# Solving heat-driven incompressible flow with adaptive mixed finite elements in FEniCS

This Jupyter notebook shows how to solve the lid-driven cavity benchmark for incompressible flow by solving the Navier-Stokes equations using mixed finite elements in FEniCS [1] with goal-oriented adaptive mesh refinement (AMR).

Nomenclature
$\mathbf{x}$ point in the spatial domain
$t$ time
$p = p(\mathbf{x},t)$ pressure field
$\mathbf{u} = \mathbf{u}(\mathbf{x},t)$ velocity vector field
$T = T(\mathbf{x},t)$ temperature field
$()_t = \frac{\partial}{\partial t}()$ time derivative
$\mu$ constant dynamic viscosity of the fluid
$\mathbf{f}_B(T)$ temperature-dependent buoyancy force
$\mathrm{Ra}$ Rayleigh number
$\mathrm{Pr}$ Prandtl number
$\Omega$ spatial domain
$\mathbf{w} = \begin{pmatrix} p \\ \mathbf{u} \\ T \end{pmatrix}$ system solution
$\mathbf{W}$ mixed finite element function space
$\boldsymbol{\psi} = \begin{pmatrix} \psi_p \\ \boldsymbol{\psi}_u \\ \psi_T \end{pmatrix}$ mixed finite element basis functions
$\gamma$ penalty method stabilization parameter
$T_h$ hot boundary temperature
$T_c$ cold boundary temperature
$\Delta t$ time step size
$\Omega_h$ discrete spatial domain, i.e. the mesh
$M$ goal functional
$\epsilon_M$ error tolerance for goal-oriented AMR

## The Navier-Stokes-Boussinesq equations for heat-driven incompressible flow

The unsteady incompressible Navier-Stokes-Boussinesq equations can be written, scaled for unit Reynolds Number [4], as

\begin{align*} \nabla \cdot \mathbf{u} &= 0 \\ \mathbf{u}_t + \left( \mathbf{u}\cdot\nabla \right)\mathbf{u} + \nabla p - 2\mu \nabla \cdot \mathbf{D}(\mathbf{u}) + \mathbf{f}_B(T) &= 0 \\ T_t + \mathbf{u}\cdot\nabla T - \frac{1}{\mathrm{Pr}}\Delta T &= 0 \end{align*}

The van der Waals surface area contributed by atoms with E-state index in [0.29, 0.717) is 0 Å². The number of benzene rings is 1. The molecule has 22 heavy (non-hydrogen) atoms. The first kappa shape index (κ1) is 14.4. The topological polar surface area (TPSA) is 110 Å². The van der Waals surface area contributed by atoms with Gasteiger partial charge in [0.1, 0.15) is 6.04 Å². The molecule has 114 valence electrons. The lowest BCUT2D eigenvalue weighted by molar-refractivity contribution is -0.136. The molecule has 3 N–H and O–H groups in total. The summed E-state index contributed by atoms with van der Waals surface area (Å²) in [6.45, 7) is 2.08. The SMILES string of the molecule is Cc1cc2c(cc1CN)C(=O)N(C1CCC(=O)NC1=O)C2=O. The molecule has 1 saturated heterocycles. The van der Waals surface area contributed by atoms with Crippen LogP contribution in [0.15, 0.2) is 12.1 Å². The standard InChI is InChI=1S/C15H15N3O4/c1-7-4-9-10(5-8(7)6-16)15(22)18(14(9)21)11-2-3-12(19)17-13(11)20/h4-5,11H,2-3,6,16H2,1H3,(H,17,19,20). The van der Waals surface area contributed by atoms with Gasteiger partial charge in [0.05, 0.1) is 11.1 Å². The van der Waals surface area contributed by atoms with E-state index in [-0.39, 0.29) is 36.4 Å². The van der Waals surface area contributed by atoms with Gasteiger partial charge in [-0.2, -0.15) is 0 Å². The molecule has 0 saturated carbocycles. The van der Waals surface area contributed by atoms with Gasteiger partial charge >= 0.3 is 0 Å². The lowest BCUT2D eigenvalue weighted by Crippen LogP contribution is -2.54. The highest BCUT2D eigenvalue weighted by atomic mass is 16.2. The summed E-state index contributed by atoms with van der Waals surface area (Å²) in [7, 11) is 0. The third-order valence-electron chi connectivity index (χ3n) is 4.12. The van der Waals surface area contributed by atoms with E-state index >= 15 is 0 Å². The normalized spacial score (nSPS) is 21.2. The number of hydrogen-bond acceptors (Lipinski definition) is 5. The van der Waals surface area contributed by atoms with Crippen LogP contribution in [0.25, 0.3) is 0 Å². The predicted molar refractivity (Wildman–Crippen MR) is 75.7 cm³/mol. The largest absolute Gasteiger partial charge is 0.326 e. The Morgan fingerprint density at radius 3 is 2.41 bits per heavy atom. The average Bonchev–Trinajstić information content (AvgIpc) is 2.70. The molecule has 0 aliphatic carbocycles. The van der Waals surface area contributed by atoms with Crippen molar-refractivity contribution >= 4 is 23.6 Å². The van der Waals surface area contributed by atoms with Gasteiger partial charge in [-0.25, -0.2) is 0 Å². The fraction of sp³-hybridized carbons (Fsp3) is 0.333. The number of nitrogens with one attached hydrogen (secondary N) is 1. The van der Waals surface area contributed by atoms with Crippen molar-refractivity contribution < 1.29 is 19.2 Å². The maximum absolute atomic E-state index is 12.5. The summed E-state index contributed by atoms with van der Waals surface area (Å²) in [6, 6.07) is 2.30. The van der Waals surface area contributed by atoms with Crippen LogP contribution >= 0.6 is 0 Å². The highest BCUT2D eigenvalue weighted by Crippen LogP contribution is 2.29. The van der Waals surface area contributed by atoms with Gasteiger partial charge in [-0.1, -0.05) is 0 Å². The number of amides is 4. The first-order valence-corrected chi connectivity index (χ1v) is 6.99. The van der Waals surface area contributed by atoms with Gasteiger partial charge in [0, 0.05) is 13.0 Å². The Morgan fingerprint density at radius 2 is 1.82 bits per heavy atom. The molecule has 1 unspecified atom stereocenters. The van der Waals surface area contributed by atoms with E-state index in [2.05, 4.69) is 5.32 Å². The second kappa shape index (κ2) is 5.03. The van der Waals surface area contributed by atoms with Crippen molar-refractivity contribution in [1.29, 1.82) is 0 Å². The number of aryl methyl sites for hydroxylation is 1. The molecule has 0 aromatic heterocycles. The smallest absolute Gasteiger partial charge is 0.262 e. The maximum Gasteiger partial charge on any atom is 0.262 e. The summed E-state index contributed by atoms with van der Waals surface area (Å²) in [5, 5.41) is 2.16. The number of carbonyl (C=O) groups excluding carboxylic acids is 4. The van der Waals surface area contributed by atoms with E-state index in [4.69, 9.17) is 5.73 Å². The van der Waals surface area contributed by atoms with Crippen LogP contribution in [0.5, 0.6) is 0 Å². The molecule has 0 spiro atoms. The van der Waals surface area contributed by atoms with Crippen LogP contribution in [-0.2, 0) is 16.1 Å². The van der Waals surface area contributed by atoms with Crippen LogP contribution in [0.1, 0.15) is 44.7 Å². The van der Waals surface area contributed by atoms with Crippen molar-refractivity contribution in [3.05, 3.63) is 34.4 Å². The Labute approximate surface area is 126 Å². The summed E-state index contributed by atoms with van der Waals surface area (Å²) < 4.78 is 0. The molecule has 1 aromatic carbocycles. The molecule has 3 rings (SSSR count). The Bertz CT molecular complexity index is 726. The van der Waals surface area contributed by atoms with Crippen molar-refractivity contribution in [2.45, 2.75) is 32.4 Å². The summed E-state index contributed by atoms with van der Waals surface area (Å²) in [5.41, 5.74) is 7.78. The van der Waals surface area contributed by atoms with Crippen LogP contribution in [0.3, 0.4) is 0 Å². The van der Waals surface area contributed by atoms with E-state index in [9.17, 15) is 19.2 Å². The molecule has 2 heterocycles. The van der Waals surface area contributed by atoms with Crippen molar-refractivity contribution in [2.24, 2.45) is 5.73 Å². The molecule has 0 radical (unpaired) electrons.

where $\mathbf{D}(\mathbf{u}) = \mathrm{sym}(\mathbf{u}) = \frac{1}{2}\left(\nabla \mathbf{u} + \left( \nabla \mathbf{u} \right)^{\mathrm{T}} \right)$ is the Newtonian fluid's rate of strain tensor.

## Python packages

Import the Python packages for use in this notebook.

We need the finite element method library FEniCS.

In [1]:
import fenics
Note
This Jupyter notebook server is using FEniCS 2017.2.0 from ppa:fenics-packages/fenics, installed via apt on Ubuntu 16.04.

FEniCS has convenient plotting features that don't require us to import matplotlib; but using matplotlib directly will allow us to annotate the plots.

In [2]:
import matplotlib

Tell this notebook to embed graphical outputs from matplotlib, includings those made by fenics.plot.

In [3]:
%matplotlib inline

## Coarse mesh

Now, define a coarse mesh on the unit square.

In [4]:
N = 4

mesh = fenics.UnitSquareMesh(N, N)

Let's look at the mesh.

In [5]:
fenics.plot(mesh)

matplotlib.pyplot.title("Coarse Mesh")

matplotlib.pyplot.xlabel("$x$")

matplotlib.pyplot.ylabel("$y$")

Out[5]:
Text(0, 0.5, '$y$')

## Mixed finite element function space, test functions, and solution functions

Make the mixed finite element. We choose pressure and velocity subspaces analagous to the Taylor-Hood (i.e. P2P1) mixed element [2], but we extend this further with a P1 element for the temperature.

In [6]:
P1 = fenics.FiniteElement('P', mesh.ufl_cell(), 1)

P2 = fenics.VectorElement('P', mesh.ufl_cell(), 2)

mixed_element = fenics.MixedElement([P1, P2, P1])
Note
fenics.FiniteElement requires the mesh.ufl_cell() argument to determine some aspects of the domain (e.g. that the spatial domain is two-dimensional).

Make the mixed finite element function space $\mathbf{W}$, which enumerates the mixed element basis functions on each cell of the mesh.

In [7]:
W = fenics.FunctionSpace(mesh, mixed_element)

Make the test functions $\psi_p$, $\boldsymbol{\psi}_u$, and $\psi_T$.

In [8]:
psi_p, psi_u, psi_T = fenics.TestFunctions(W)

Make the system solution function $\mathbf{w} \in \mathbf{W}$ and obtain references to its components $p$, $\mathbf{u}$, and $T$.

In [9]:
w = fenics.Function(W)

p, u, T = fenics.split(w)

### Benchmark parameters

Set constant dynamic viscosity, Prandtl number, and Rayleigh number for the natural convection benchmark in [5]. For each we define a fenics.Constant for use in the variational form so that FEniCS can more efficiently compile the finite element code.

In [10]:
dynamic_viscosity = 1.

mu = fenics.Constant(dynamic_viscosity)

prandtl_number = 0.71

Pr = fenics.Constant(prandtl_number)

rayleigh_number = 1.e6

Ra = fenics.Constant(rayleigh_number)

Define the idealized linear Boussinesq buoyancy, scaled according to [5],

\begin{align*} \mathbf{f}_B(T) = \frac{\mathrm{Ra}}{\mathrm{Pr}} T\begin{pmatrix} 0 \\ -1 \end{pmatrix}. \end{align*}

In [11]:
f_B = Ra/Pr*T*fenics.Constant((0., -1.))

Furthermore the benchmark problem involves hot and cold walls with constant temperatures $T_h$ and $T_c$, respectively.

In [12]:
hot_wall_temperature = 0.5